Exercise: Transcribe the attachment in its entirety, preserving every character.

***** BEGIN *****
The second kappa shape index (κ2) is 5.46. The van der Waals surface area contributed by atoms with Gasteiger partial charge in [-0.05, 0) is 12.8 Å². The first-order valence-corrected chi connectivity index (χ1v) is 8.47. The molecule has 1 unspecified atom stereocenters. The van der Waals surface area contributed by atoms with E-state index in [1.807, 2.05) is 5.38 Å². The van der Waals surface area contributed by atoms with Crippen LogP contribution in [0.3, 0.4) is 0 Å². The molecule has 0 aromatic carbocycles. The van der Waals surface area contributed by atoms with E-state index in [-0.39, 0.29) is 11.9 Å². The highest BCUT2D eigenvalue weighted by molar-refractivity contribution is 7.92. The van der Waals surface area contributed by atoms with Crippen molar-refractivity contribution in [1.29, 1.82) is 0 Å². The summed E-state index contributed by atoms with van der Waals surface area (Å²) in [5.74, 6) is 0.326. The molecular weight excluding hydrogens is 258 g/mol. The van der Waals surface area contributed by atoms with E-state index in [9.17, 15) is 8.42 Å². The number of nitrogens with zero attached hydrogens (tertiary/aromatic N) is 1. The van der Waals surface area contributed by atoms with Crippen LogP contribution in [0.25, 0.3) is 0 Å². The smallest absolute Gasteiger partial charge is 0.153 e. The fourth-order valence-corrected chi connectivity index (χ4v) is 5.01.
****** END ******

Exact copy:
The second kappa shape index (κ2) is 5.46. The van der Waals surface area contributed by atoms with Gasteiger partial charge in [-0.05, 0) is 12.8 Å². The first-order valence-corrected chi connectivity index (χ1v) is 8.47. The molecule has 1 unspecified atom stereocenters. The van der Waals surface area contributed by atoms with E-state index in [1.807, 2.05) is 5.38 Å². The van der Waals surface area contributed by atoms with Crippen LogP contribution in [0.3, 0.4) is 0 Å². The molecule has 0 aromatic carbocycles. The van der Waals surface area contributed by atoms with E-state index in [-0.39, 0.29) is 11.9 Å². The highest BCUT2D eigenvalue weighted by molar-refractivity contribution is 7.92. The van der Waals surface area contributed by atoms with Crippen molar-refractivity contribution in [1.29, 1.82) is 0 Å². The summed E-state index contributed by atoms with van der Waals surface area (Å²) in [5.74, 6) is 0.326. The molecular weight excluding hydrogens is 258 g/mol. The van der Waals surface area contributed by atoms with E-state index in [9.17, 15) is 8.42 Å². The number of nitrogens with zero attached hydrogens (tertiary/aromatic N) is 1. The van der Waals surface area contributed by atoms with Crippen LogP contribution in [0.25, 0.3) is 0 Å². The smallest absolute Gasteiger partial charge is 0.153 e. The fourth-order valence-corrected chi connectivity index (χ4v) is 5.01.